Venables set for extended contract

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The Independent Online
Terry Venables looks ready to accept the challenge of leading England through a daunting 1998 World Cup mission.

And the extension to the national coach's current contract could be in place by the time he heads the new year delegation to Rome to map out the qualifying programme.

The Football Association confirmed talks will take place either side of Christmas - barring any devastating developments from Venables' courtroom appearance this week - and the former Tottenham manager said: "It will be helpful for both sides to have it settled."

It will not be easy negotiating a fixture timetable to ease England's challenge against World Cup runners-up Italy, old enemy Poland and the former Soviet republics of Georgia and Moldova.

But Venables' immediate concern is Sunday's second big draw in Birmingham which will set out his European Championship task for which he was initially appointed.

Once that is known, he will look to the FA to give him a high quality build-up to next summer's finals, with so far only Croatia pencilled in for a Wembley visit in April.

"A team like Croatia will be top class opposition, and we have several teams who want to play us. I do not think we will be spoilt for choice.

"I want to wait for the draw on Sunday before we make any decisions, but whatever that does we want the best to play against. Teams like Portugal are a great test for us."

Croatia have offered Bosnia the use of their stadiums after the two former Yugoslav republics were grouped together alongside Slovenia in the qualifying competition for the 1998 World Cup.

"We are pleased that the Slovene and Bosnian squads have been drawn in the same group, as both of them are our neighbours," Ante Pavlovic, the Croatian federation, secretary, said .

"If they were to meet any problems during the World Cup regarding the playing of matches in Bosnia-Herzegovina, we are offering them our stadiums, although we have heard that they already have a standing arrangement with Italy."

The three westernmost states of the former Yugoslavia have friendly relations. Slovenia have kept out of the wars which have ravaged other parts of the country since it broke up. The other teams in the group are Greece and Denmark, whose captain, Michael Laudrup, was unimpressed with the make- up of the group.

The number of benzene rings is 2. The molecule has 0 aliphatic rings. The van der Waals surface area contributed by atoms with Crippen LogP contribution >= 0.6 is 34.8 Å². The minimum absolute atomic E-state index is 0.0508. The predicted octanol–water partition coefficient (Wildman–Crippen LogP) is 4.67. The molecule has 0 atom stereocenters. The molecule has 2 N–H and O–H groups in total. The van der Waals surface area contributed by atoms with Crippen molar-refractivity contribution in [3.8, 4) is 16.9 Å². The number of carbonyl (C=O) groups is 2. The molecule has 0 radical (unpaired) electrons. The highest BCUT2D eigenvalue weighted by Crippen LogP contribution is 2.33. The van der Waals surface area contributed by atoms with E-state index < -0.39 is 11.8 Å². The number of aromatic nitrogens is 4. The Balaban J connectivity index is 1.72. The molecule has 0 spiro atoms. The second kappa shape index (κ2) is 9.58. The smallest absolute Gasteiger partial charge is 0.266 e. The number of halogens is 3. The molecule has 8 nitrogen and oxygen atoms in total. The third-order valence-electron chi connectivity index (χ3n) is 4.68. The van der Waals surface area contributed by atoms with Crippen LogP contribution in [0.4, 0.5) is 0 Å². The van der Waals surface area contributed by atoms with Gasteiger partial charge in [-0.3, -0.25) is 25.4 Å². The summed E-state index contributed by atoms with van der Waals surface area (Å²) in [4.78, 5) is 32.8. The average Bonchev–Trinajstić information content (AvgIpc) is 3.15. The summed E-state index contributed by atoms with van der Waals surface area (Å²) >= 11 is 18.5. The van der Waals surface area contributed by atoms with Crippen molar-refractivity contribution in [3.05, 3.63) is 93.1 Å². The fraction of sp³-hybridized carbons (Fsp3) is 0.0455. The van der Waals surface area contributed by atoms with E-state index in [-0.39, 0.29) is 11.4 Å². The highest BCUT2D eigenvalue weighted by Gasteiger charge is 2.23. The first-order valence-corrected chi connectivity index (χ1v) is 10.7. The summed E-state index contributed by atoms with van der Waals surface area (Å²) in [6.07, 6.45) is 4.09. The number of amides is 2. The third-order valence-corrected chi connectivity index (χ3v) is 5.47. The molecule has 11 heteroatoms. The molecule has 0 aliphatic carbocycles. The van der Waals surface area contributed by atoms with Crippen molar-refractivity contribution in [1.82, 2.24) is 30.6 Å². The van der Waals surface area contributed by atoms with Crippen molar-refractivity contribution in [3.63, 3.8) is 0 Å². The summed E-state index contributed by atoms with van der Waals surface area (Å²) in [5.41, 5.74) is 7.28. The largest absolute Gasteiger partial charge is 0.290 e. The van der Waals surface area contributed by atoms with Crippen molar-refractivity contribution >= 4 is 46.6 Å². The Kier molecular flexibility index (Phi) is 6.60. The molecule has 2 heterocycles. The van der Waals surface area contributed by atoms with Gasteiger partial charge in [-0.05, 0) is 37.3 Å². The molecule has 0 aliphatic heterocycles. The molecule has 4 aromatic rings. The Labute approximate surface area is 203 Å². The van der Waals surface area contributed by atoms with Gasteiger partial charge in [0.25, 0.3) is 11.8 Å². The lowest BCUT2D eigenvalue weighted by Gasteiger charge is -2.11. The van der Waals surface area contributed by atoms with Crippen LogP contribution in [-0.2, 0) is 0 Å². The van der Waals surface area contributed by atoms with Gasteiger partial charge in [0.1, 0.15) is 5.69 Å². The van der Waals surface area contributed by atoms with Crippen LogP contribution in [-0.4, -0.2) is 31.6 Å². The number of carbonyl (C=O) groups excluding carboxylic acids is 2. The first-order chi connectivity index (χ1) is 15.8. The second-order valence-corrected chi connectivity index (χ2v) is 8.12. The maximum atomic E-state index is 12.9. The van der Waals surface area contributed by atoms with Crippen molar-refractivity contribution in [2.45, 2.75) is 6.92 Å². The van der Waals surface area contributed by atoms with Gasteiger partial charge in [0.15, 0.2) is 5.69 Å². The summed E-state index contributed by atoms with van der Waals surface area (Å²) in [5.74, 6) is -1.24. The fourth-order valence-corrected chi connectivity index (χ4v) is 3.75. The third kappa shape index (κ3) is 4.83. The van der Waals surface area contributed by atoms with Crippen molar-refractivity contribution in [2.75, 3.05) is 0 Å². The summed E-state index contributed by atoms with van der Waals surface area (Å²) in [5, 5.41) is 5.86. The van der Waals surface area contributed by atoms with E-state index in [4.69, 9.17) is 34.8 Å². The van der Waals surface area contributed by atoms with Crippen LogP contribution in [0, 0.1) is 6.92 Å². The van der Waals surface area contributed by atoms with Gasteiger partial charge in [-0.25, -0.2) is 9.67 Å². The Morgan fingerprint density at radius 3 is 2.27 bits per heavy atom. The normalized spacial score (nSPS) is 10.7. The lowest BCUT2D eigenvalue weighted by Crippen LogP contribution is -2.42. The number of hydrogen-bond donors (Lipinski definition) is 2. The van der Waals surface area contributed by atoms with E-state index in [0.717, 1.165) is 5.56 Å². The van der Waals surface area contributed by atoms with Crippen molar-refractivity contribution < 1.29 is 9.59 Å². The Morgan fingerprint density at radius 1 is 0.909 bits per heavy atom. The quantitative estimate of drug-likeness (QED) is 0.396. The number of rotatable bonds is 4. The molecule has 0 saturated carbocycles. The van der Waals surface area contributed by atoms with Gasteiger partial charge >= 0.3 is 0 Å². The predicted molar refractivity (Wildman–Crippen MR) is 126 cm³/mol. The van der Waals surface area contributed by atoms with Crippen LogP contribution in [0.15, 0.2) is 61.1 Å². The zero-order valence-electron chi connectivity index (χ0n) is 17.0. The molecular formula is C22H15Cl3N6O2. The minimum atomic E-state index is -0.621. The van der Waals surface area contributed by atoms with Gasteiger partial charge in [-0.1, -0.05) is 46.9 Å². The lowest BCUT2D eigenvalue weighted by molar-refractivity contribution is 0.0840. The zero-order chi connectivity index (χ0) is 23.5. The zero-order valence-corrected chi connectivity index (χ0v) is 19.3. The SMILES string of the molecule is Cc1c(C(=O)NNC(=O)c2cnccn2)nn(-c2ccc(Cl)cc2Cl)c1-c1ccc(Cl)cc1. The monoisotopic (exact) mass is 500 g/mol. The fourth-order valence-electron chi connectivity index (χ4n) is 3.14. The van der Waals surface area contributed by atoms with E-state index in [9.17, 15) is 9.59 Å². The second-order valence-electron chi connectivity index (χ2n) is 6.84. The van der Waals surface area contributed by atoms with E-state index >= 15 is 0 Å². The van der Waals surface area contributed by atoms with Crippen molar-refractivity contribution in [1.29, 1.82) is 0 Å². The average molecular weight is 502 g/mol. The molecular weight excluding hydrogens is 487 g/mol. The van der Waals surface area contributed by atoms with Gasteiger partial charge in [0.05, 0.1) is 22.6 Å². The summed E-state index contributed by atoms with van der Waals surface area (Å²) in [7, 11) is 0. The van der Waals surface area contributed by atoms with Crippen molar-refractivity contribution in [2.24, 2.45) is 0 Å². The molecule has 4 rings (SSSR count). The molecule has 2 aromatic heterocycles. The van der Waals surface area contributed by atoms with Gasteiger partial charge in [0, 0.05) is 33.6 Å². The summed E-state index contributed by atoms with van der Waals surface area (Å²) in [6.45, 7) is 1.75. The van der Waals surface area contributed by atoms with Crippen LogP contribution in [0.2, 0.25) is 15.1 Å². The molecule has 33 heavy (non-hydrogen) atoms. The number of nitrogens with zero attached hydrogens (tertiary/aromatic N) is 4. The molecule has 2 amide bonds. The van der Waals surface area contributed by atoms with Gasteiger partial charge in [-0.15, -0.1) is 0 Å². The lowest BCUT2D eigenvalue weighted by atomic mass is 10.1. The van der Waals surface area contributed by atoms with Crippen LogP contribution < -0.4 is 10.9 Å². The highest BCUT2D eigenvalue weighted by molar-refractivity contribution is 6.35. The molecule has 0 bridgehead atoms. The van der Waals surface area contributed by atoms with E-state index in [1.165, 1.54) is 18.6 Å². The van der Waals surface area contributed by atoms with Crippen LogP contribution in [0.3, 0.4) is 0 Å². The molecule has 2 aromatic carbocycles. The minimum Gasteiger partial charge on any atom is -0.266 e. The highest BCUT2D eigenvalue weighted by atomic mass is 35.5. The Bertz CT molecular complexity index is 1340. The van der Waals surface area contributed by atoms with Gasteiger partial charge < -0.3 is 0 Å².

"The draw is the worst imaginable for Denmark. Croatia worry me especially. We could have done without them. They are at the moment one of Europe's very best teams."

But Bo Johansson, who takes over from current national trainer Richard Moeller Nielsen after this summer's European Championship finals, was philosophical.

"I am happy and optimistic about the draw. It is obvious that Denmark and Croatia must be favourites for qualification, but a lot can happen between now and 1997."

Birmingham captain Liam Daish is protesting his innocence after being barred from playing in the remainder of this season's Anglo-Italian Cup.

Daish has been excluded from the competition while investigations continue into an alleged assault on Ancona coach Massimo Cacciatori in an explosive tie in Italy last month.

Cacciatori spent two weeks in hospital after suffering a fractured cheekbone and a gash below his left eye. The case is being investigated by the Italian judiciary.

But Daish is angry that no action has been taken against Cacciatori who is alleged to have entered the pitch during the game and attacked several Birmingham players.

Daish said: "I accept the fact that I can't play in the competition but I do not accept any guilt and I am disappointed that nothing has been said about the Ancona coach.

"It could have been me or Paul Tait who ended up in hospital after what happened that night. Yet as far as I know, the same coach will be in the dug-out when Ancona play at Luton tonight.

"Has Cacciatori been cleared of any blame? I'd like to know. I will sit out my suspension because the competition has to come first, but I am innocent."

The decision to suspend Daish followed a meeting of the the organising committee in London yesterday.

The competition is self-contained as far as disciplinary matters are concerned - red and yellow cards do not court towards domestic matches - but reports on the 15 November affair could still be forwarded to the respective national associations for further action.

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